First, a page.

When AMD’s former graphics boss Raja Koduri landed at Intel after taking a much-earned hiatus from the company (he led AMD’s Radeon Technologies Group and spearheaded the launch of Vega), it was seen as a major coup for the Santa Clara chip outfit, one that seemed to signal that Intel might be targeting to compete in the discrete graphics card market. While nothing has been announced in that regard, some analysts are claiming that there will indeed be a gaming variant of Intel’s upcoming discrete ‘Arctic Sound’ GPU.
Motley Fool’s Ashraf Eassa says Intel originally planned to build Arctic Sound graphics chips mainly for video streaming chores and data center activities. However, he claims the company has since decided to build out a gaming variant at the behest of Koduri, who wants to “enter the market with a bang.” Certainly a gaming GPU that could compete with AMD and NVIDIA would accomplish that goal.
Bonus: Apparently @Rajaontheedge is redefining Arctic Sound (first Intel dGPU), was originally targeted for video streaming apps in data center, but now being split into two: the video streaming stuff and gaming. Apparently wants to “enter the market with a bang.”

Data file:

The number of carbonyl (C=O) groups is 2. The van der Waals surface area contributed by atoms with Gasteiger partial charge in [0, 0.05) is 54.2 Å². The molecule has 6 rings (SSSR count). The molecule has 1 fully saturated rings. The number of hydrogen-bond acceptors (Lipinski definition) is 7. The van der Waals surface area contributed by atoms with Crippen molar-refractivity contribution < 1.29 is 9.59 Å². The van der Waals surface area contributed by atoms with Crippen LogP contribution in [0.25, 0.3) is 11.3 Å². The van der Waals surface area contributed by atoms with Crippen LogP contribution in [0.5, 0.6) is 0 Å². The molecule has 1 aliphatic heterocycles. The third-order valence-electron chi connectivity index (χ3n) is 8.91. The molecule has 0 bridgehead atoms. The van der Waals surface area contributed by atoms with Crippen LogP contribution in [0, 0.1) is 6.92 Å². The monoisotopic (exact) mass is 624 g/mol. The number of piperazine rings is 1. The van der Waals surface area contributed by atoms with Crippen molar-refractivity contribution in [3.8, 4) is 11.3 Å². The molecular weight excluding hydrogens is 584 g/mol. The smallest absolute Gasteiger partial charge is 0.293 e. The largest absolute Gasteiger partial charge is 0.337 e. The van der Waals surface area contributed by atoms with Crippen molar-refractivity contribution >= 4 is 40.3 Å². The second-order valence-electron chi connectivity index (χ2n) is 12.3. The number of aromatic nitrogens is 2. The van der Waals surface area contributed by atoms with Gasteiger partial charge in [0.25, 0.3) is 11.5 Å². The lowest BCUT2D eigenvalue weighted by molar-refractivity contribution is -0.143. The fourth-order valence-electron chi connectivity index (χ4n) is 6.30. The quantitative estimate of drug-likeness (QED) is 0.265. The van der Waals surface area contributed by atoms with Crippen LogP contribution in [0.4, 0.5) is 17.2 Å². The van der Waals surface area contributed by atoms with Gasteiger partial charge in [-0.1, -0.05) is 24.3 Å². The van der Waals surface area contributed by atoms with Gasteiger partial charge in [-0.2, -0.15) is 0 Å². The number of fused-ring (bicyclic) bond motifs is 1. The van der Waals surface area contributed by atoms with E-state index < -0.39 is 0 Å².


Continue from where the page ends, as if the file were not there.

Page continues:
— Ashraf Eassa (@TMFChipFool) April 6, 2018
In another Twitter post, Eassa doubled down on his previous claim that Arctic Sound “could potentially be an MCP,” or multi-chip module, like the one it developed in partnership with AMD featuring Intel’s Core processors paired with Vega graphics. Previously he noted that Arctic Sound would connect to Intel’s CPU by way of an embedded multi-chip die interconnect bridge (EMIB). If that is the case, Intel’s partnership with AMD could be a short lived one, but we will have to wait and see how things shake out.
What we’re essentially looking at here is two versions of Arctic Sound, according to Eassa. One would be an integrated chip package, like the Core i7-8809G (as found in the latest NUC) but with Intel’s own discrete graphics, and a standalone chip that will end up in graphics cards. If Eassa’s information is correct, then one or more likely both of those will have variants designed for gaming, just as AMD and NVIDIA build GPUs for professional use and gaming as well.
Obviously Intel has a lot of ground to make up, if it goes in that direction. Vega put AMD back on the map in terms of offering a high-end gaming option, and Pascal is still holding strong for NVIDIA as it gets ready to introduce a new architecture. That said, Intel has the R&D to pull it off, and with Koduri leading the charge, it would be foolish to count Intel out of the running.
Thumbnail and Top Image Source: Intel